This phenomenological study explored transgender individuals’ lived experiences of romantic relationship. This study utilized the concepts of Jung’s transcendent function and Buddhism’s middle way in order to articulate the transgender individuals’ felt experience of romantic relationships. Eight participants were interviewed and provided the research data, which was then examined in order to articulate and describe the experiences of the participants. This researcher found that most of this study’s participants pursued the fulfillment of their genuine gender individualities and participated in romantic relationships that are built on the full expression of their authentic gender identities. Additionally, many participants reported that their relationships were built around values such as support, negotiation, communication, and compromise. Further, multiple participants described the presence of the third, or in other words, the multiple or plural spectrum, via the ways of working through romantic relationship issues by forming contracts and an openness to co-create defined relationship boundaries. This research arrives at an understanding of the transgender romantic relationship and subsequently, human relationships through depth psychological understanding. The findings are discussed in connection to the themes provided by the participants: the personal evolution of their transgender experience, the experiences of living in a romantic relationship, and the experiences of the third. Further areas of depth psychological research, study, and clinical implications are also discussed.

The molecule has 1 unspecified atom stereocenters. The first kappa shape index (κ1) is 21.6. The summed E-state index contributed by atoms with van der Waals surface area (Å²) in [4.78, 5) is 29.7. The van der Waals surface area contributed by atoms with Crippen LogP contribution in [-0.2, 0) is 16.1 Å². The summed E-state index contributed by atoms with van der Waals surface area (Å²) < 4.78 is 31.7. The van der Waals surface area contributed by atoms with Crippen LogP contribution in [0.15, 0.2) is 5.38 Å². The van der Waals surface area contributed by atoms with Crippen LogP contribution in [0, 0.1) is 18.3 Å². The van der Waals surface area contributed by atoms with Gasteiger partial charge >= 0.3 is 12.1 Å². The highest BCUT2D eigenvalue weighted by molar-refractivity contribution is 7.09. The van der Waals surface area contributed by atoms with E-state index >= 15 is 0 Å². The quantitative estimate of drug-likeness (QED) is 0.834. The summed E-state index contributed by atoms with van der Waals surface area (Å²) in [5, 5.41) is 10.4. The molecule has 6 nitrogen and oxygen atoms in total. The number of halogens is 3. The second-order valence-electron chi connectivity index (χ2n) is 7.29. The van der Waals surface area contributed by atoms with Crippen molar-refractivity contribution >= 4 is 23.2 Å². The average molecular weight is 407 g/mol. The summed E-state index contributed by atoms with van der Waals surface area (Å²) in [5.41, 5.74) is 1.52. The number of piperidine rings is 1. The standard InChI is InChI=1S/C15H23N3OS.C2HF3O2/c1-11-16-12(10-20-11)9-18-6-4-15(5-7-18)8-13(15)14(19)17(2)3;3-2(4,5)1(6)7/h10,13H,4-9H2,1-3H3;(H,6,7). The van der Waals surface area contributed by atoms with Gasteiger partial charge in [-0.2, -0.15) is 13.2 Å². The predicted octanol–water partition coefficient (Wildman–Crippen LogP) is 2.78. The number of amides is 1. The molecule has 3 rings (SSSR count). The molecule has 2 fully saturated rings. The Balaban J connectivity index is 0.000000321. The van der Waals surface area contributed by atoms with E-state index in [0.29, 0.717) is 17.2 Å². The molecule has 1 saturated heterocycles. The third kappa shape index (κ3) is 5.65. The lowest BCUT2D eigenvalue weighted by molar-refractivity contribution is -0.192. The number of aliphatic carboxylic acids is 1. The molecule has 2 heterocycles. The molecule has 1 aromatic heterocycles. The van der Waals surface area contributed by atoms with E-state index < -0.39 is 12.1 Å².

|Commitee:||Christensen, Teresa, Hall, Elizabeth|
|School:||Pacifica Graduate Institute|
|School Location:||United States -- California|
|Source:||DAI-A 77/12(E), Dissertation Abstracts International|
|Subjects:||Religion, Philosophy, GLBT Studies, Counseling Psychology|
|Keywords:||Buddhism, Jung, Middle way, Romantic relationship, Transcendent function, Transgender|
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